Investigations of selected parameters for growth of larval and juvenile black sea bass Centropristis striata L.

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The black sea bass Centropristis striata L. endemic to the U. S. Atlantic and Gulf of Mexico coasts is a highly sought species that commands a high price in the marketplace. Investigations were undertaken to determine the basic requirements for culture of sea bass larvae and juveniles. Adult black sea bass were captured from the wild and were found to be robust and to adapt well to captivity. Larvae were obtained by strip spawning of these adults and survived and grew at higher rates in seawater supplemented with algae (greenwater) and maintained at 22 C, than in seawater with or without supplemental algae at 18 C. Larvae were provided a diet of rotifers through 12 d post hatch (DPH) and weaned over a 3-d period to enriched Artemia replenished daily to a density of 10 individuals/mL. By 18 DPH, larvae began ingesting a formulated diet for marine finfish and were completely weaned from live feed by 25 DPH, which coincided with the onset of metamorphosis. Juveniles tolerated a range of salinity from 10-32 ppt with the highest growth rate observed at 20 ppt. Culture of larvae and juveniles on a commercial scale was successful using conditions similar to those employed in the laboratory. The findings presented here suggest the potential for commercial culture of this species in the USA.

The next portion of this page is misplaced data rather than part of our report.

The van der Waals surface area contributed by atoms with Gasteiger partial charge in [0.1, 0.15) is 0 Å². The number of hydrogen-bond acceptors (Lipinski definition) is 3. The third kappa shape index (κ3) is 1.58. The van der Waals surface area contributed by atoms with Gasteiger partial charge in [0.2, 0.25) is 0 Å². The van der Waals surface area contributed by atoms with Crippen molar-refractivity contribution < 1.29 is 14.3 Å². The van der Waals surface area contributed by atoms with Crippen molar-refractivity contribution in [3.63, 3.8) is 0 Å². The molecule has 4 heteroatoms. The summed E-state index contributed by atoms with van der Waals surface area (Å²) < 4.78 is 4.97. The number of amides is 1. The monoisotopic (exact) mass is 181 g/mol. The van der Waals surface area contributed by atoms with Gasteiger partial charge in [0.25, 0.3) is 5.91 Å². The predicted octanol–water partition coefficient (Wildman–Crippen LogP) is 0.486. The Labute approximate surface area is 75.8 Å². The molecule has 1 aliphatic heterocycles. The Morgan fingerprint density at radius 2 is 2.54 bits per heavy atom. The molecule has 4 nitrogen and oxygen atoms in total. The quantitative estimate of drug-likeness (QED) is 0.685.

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Journal of the World Aquaculture Society